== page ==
A long way to go

However, the ILC stresses that the region has a long way to go. Just one in three people aged 60-64 are in employment across Europe at present and in a third of member states no more than one out of five are in work.

“It’s clear that we will not be able to subsist solely on our state pension in future, and we may struggle even with the added support of a private pension, so it seems certain that we will all be forced to work for longer, though it will require a fresh mindset,” Petherick continued. “People of retirement age today are generally fitter and more active than they were 40 or 50 years ago, and a growing number are keen to continue working until they feel they have nothing more to offer.

“Retirement can actually hasten your decline into old age. It can decrease your feelings of wellbeing as you slide into inactivity, increase the probability of clinical depression due to feelings of isolation and even increase the probability of having at least one diagnosed physical condition.

“For employers, having to find an experienced replacement for an experienced worker can be time-consuming and costly. We point out to business owners that continuity of employment is key to keeping a company successful, and loyal, long-serving employees provide that stability. If a worker says they are keen to stay on, then it indicates that they are happy in their job and will continue to give it their all.”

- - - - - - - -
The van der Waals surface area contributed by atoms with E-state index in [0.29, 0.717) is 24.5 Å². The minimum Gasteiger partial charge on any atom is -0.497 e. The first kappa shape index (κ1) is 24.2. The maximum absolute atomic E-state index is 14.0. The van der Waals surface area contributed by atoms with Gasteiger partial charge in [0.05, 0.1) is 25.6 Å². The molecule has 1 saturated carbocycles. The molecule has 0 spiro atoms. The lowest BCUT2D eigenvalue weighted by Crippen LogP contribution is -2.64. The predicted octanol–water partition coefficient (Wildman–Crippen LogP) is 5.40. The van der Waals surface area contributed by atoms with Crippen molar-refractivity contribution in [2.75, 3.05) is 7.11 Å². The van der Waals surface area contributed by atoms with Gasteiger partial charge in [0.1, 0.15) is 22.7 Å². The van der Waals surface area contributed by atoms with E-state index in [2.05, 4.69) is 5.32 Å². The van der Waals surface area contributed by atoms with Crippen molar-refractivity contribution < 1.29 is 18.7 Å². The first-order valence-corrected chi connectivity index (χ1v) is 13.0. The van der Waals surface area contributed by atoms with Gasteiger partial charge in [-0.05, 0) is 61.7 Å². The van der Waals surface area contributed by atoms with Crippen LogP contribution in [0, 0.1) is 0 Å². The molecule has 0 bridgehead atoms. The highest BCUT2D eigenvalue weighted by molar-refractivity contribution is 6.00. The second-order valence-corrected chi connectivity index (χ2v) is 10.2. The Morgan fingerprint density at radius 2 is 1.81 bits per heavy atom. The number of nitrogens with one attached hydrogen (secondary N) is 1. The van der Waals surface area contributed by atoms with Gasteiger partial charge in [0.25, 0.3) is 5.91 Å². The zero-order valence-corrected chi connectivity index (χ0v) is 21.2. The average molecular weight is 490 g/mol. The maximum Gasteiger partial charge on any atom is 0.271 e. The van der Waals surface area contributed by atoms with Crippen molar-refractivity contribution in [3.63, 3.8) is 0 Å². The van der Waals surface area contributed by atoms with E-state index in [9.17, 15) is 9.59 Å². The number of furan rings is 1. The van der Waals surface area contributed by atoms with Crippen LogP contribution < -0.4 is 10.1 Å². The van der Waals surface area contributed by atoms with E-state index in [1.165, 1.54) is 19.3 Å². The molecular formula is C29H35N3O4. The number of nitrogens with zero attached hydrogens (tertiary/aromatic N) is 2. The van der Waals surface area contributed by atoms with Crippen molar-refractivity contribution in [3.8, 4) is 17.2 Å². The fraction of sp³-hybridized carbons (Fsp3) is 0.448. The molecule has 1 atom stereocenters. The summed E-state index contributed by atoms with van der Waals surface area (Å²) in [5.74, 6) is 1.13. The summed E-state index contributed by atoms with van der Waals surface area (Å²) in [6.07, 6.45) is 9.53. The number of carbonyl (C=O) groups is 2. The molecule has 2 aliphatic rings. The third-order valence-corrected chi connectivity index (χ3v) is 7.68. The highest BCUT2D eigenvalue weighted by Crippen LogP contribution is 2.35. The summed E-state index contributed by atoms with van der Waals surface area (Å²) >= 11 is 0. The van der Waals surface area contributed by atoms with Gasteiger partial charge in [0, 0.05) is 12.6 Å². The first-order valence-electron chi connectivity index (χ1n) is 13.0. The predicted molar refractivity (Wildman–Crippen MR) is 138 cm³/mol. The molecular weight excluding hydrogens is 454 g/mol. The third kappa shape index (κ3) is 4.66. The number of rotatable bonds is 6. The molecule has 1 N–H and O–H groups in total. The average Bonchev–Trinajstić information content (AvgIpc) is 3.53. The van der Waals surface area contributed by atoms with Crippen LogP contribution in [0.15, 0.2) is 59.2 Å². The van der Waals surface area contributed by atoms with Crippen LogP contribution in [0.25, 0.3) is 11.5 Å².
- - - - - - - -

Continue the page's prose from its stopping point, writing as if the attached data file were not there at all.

This was certainly true of German worker Werner Brockmann. Werner had spent 48 years working as an electrician for rail operator Deutsche Bahn and was not looking to pull the plug on his career just yet. As the 62-year-old approached his retirement date, the company offered him a deal that allowed him to swap 13 per cent of his salary for an additional nine weeks holiday.

“I enjoy my work and wanted to continue, but also have a little more time to spend with my family and to do other things,” he said. “Now, I can have almost the whole summer at home. It has worked out well for myself and my employer.”

German companies have been struggling to find competent, highly skilled workers since before the recession and were coming under mounting pressure to compensate by offering existing employees incentives to postpone their retirement. One popular move has been to introduce flexible working to provide older staff with a better work-life balance.

Deutsche Bahn has brought in other changes, such as providing additional lifting gear to move heavy parts and ergonomic seats that provide extra back support. Meanwhile, in 2011, BMW opened an assembly line where all the workers were aged over 50. The experimental plant featured workstations of adjustable height and less rigid wooden floors to reduce joint strain.


Our Partners

  • ISSA Interclean
  • EFCI
  • EU-nited